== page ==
In a bid to look into the future we’ve come across a whole host of future vision/scenario planning tools. To get to grips with what we mean by a scenario we’ll quote from J.C Glenn;

“A scenario is a story with plausible cause and effect links that connects a future condition with the present, while illustrating key decisions, events, and consequences throughout the narrative”

As designers, we have a great ability for building cohesive narratives and visualising stories to bring them to life, depicting scenarios should be something we are good at.

Lifting from the foresight paper, they describe scenario planning in a quite militaristic way as,

“…a futures technique used for medium to long-term strategic analysis and planning.
It is used to develop policies and strategies that are robust, resilient, flexible and innovative.
Scenarios are stories (or narratives) set in the future, which describe how the world might look in,
say, 2015 or 2050. They explore how the world would change if certain trends were to strengthen
or diminish, or various events were to occur.”

Going to leave a list of some of many we have been reading/browsing;

Foresight

Been checking out their toolkit and scenario planning material, led to some interesting links, and trying to figure out where we fit into future planning as designers, as foresight is about informing future policy.  They cover three methods with examples, borrowing from the Shell method and International Future Forums work;

• Two axes method
• Branch analysis method
• Cone of plausibility method

Shell’s method use the two axes method and use the strategy to work out a solution that would work for all possible future scenarios regardless of what happens in the future, and do list a clear set of guidelines in their explorer’s guide, which is worth a read.

I think the best step forward is to work out a way of co creatively allowing others to become involved in the process of future scenario planning to help us build plausible solutions for the future, that are based contextually in East Kilbride.  We’ll need to access some kind of local history group and to map the local area, looking at key demographics and changes from the past, so our solutions aren’t just ‘made up’ but constructively built from insights gathered.

Futurelabs linked to an interesting game called Vision Mapper, a site which hosts a whole range of tools to question the future of education and in one case, what sort of services should be provided in communities/schools and learning spaces to support pupils, parents and communities.  I like how they share the tools, although I did find some difficult to understand how to and what context to use them in, but other than that, great to be able to view and download them.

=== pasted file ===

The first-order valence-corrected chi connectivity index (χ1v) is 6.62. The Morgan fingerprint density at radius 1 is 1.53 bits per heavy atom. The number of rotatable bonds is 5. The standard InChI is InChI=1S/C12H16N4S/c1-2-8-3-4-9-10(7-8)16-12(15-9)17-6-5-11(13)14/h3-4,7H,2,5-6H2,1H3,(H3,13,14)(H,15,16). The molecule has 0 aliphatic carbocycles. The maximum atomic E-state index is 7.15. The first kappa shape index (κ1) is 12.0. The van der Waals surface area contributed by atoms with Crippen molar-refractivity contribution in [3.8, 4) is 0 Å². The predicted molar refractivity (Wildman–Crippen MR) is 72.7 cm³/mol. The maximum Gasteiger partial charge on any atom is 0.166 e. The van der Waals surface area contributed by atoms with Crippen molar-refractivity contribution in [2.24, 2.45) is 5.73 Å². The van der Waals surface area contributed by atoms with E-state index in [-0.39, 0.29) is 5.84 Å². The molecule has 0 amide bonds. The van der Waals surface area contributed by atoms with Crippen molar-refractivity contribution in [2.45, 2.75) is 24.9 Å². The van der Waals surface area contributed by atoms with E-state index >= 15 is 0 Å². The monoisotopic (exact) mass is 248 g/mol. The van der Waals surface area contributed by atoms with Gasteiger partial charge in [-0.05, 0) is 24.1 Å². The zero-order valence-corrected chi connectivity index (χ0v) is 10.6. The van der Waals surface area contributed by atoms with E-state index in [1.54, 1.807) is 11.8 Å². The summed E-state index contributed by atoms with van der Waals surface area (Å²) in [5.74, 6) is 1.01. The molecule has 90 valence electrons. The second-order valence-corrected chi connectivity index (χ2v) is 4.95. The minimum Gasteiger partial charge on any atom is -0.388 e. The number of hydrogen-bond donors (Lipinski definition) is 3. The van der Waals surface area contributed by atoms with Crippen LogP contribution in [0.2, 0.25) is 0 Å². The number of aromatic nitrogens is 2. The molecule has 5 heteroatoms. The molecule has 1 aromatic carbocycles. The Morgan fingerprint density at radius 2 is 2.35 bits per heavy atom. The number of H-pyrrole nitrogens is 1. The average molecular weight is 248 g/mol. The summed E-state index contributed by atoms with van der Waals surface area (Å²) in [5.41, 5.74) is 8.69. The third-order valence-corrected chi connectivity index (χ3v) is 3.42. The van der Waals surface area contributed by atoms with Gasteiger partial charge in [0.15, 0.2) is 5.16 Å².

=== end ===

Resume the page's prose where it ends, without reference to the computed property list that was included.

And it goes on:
There are far too many sites and tools to mention that are available online, but I feel the way of conducting this project is really bringing to life a variety of planned visions for the future and visualising them so a mix of East Kilbride residents, service providers, historians, tech experts and town planning experts can come together and using design tools, constructively build ideas based around user needs which we have been researching .

In a tip off from Joe Lockwood, who works in our studio at the Design Innovation attic, he suggested looking into Porter’s five forces and PEST breakdowns to try and move our project along as we’ve found it pretty difficult to move along with first hand research due to restrictions on engaging with users.

Anyway next steps is planning who and how we will move forward with a future vision.

“A library”, said Henry Ward Beecher, “is not a luxury but one of the necessities of life”

A short excerpt from the think tank Demos caught my eye a while back.  Eugene Grant writes about the potential closure of libraries, as documented by an article in the Telegraph in February.

A necessity of life?  Perhaps it is, or perhaps it was… What stands out to me is that libraries must innovate or die.  This isn’t just about revamping the service, or even adding in a coffee facility and training librarians to become qualified baristas, this is about fundamentally changing the role of the library.

Yes, we need to archive books and information but what other roles can libraries take on the 21st century.  In terms of economic viability, I’m still edging on the partnership route, can libraries and other public services facing cuts club together to fight the recession and potential closure?